The story is set on a lunar colony after a nuclear Armageddon on earth. The simple point of the story is a warning of impending doom if the world doesn't get a handle on the proliferation of nuclear weapons. When the story was written in the 1950s, the threat of atomic weapons was much more on the forefront.
However, the point of the story also serves a deeper meaning concerning protecting what we have on earth now. In the story, Father is showing his son the former glory of earth as a motivation for the future and a warning. If we, as parents, fail to protect what we have, whether it be the earth, our culture or family traditions, then our children won't have the same understanding of the world. This is demonstrated by Marvin's inability to understand the nursery rhythm "Twinkle Little Star". To him the stars always shine bright and full because the moon has no atmosphere and he has never experienced life any other way.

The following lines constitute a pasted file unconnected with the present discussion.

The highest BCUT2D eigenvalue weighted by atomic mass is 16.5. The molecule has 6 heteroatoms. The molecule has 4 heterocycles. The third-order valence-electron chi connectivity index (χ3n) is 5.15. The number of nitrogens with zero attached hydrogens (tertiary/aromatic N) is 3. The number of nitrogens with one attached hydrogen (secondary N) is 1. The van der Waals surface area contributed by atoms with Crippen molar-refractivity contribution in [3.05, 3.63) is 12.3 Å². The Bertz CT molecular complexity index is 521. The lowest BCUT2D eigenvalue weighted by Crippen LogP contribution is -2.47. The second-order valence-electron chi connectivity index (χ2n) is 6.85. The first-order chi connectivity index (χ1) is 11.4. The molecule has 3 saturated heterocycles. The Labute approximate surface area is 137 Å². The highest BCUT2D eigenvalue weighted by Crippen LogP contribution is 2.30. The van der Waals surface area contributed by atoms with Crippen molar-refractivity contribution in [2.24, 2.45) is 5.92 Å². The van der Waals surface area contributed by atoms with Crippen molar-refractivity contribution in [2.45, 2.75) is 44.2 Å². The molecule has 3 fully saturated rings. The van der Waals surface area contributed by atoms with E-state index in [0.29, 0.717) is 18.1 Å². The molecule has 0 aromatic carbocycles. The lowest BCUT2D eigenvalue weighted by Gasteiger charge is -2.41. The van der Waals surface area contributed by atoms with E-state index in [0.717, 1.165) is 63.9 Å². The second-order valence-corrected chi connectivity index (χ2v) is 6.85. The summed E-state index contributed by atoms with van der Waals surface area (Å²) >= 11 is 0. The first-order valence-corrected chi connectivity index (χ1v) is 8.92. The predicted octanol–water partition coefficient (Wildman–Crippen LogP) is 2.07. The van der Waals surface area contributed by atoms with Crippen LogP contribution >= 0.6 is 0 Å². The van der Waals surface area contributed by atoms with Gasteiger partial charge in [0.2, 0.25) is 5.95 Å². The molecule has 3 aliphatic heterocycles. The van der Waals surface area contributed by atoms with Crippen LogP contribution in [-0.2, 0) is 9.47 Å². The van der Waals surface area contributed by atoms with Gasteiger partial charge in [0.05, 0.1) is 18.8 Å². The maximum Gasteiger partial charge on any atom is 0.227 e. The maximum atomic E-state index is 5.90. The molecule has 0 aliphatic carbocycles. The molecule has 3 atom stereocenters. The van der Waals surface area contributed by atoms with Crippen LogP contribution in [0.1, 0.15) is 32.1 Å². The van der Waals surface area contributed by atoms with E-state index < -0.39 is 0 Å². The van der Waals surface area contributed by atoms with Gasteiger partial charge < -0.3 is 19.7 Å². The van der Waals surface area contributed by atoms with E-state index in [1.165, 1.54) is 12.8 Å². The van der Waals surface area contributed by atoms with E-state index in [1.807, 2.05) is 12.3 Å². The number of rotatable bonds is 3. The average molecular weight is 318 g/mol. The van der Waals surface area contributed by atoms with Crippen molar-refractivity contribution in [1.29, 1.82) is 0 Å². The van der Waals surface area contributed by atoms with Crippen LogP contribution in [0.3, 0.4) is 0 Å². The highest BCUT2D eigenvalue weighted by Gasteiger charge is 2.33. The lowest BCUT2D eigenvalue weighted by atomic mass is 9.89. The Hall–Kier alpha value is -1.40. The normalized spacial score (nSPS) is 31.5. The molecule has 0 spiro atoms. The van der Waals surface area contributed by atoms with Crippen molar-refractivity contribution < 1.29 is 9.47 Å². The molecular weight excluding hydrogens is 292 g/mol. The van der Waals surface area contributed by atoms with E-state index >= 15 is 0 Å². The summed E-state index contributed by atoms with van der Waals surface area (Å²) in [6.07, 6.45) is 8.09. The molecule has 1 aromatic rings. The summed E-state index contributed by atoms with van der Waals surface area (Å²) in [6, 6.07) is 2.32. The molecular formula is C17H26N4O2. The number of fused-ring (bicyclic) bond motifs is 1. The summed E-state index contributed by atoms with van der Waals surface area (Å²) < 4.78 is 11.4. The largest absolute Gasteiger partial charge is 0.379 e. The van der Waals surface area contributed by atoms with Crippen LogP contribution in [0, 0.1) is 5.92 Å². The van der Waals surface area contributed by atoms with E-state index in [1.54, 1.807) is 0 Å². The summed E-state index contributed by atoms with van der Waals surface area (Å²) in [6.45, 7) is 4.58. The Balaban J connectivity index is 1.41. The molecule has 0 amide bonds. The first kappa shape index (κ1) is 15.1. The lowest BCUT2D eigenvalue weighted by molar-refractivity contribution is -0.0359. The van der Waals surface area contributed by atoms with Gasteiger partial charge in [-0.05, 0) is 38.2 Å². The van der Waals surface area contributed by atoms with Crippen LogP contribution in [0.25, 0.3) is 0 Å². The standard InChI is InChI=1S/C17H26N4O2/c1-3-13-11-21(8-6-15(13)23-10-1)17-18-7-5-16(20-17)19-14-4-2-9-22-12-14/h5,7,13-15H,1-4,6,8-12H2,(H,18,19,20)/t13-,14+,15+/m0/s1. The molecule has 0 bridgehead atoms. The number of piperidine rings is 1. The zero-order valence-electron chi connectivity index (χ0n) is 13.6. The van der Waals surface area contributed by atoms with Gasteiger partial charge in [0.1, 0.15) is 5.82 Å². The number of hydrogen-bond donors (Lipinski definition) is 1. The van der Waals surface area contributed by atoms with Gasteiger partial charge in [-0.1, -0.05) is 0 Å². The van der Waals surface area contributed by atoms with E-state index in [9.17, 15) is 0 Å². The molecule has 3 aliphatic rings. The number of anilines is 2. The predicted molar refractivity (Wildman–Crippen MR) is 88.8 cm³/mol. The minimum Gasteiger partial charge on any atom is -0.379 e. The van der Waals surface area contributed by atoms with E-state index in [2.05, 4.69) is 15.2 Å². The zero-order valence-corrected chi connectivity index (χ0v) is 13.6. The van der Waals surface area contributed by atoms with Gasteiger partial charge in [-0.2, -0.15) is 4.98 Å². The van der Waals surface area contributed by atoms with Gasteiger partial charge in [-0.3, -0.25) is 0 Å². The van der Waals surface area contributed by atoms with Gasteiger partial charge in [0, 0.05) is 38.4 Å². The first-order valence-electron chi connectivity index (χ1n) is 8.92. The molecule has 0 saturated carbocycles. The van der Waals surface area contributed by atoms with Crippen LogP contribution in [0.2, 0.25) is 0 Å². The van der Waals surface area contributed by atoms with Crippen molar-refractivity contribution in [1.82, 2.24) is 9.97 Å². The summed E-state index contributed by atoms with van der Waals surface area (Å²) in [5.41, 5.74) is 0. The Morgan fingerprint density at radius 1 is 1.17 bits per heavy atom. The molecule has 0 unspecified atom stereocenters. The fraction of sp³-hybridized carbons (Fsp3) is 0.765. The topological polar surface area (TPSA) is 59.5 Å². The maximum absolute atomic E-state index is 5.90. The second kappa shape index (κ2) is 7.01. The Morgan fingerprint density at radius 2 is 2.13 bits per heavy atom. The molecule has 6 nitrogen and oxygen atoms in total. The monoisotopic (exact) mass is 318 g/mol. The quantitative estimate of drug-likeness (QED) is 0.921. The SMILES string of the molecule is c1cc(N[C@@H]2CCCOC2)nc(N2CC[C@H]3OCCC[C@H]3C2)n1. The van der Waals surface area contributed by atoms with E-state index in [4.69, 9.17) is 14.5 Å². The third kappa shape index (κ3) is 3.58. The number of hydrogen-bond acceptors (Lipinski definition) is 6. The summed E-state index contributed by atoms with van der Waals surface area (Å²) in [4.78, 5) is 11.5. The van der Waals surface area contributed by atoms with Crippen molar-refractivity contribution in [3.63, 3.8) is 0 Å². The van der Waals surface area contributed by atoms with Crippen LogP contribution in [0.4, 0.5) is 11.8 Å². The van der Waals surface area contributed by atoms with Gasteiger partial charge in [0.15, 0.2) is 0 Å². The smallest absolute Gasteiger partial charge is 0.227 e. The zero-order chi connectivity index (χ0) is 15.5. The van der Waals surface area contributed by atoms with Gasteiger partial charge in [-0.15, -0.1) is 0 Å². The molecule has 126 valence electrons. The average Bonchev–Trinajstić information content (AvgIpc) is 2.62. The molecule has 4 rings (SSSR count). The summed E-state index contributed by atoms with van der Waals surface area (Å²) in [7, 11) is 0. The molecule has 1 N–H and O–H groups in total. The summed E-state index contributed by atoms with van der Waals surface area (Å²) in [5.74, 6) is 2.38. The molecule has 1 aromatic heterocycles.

The final message to parents is to introduce our children to the greater glory of our past and encourage them even when all seems lost. There is a need to work for something beyond what we can achieve. Sometimes it is better to show our children than to just tell them.